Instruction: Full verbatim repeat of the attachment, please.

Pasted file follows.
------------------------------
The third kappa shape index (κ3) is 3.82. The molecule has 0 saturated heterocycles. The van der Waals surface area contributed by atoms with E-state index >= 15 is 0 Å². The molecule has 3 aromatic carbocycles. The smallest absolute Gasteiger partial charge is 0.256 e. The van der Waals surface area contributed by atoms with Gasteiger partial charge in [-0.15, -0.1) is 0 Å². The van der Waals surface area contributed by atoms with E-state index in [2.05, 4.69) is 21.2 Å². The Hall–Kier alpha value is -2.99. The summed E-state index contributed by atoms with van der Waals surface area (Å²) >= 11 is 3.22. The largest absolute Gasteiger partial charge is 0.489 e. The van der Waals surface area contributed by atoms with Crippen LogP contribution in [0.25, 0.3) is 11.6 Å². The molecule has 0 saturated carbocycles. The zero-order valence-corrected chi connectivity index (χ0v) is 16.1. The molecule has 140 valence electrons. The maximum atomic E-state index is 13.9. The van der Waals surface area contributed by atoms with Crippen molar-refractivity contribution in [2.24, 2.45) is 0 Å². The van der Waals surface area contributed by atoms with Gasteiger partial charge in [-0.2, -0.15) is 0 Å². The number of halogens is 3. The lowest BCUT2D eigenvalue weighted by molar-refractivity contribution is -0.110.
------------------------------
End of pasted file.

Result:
The third kappa shape index (κ3) is 3.82. The molecule has 0 saturated heterocycles. The van der Waals surface area contributed by atoms with E-state index >= 15 is 0 Å². The molecule has 3 aromatic carbocycles. The smallest absolute Gasteiger partial charge is 0.256 e. The van der Waals surface area contributed by atoms with Gasteiger partial charge in [-0.15, -0.1) is 0 Å². The van der Waals surface area contributed by atoms with E-state index in [2.05, 4.69) is 21.2 Å². The Hall–Kier alpha value is -2.99. The summed E-state index contributed by atoms with van der Waals surface area (Å²) >= 11 is 3.22. The largest absolute Gasteiger partial charge is 0.489 e. The van der Waals surface area contributed by atoms with Crippen LogP contribution in [0.25, 0.3) is 11.6 Å². The molecule has 0 saturated carbocycles. The zero-order valence-corrected chi connectivity index (χ0v) is 16.1. The molecule has 140 valence electrons. The maximum atomic E-state index is 13.9. The van der Waals surface area contributed by atoms with Crippen molar-refractivity contribution in [2.24, 2.45) is 0 Å². The van der Waals surface area contributed by atoms with Gasteiger partial charge in [-0.2, -0.15) is 0 Å². The number of halogens is 3. The lowest BCUT2D eigenvalue weighted by molar-refractivity contribution is -0.110.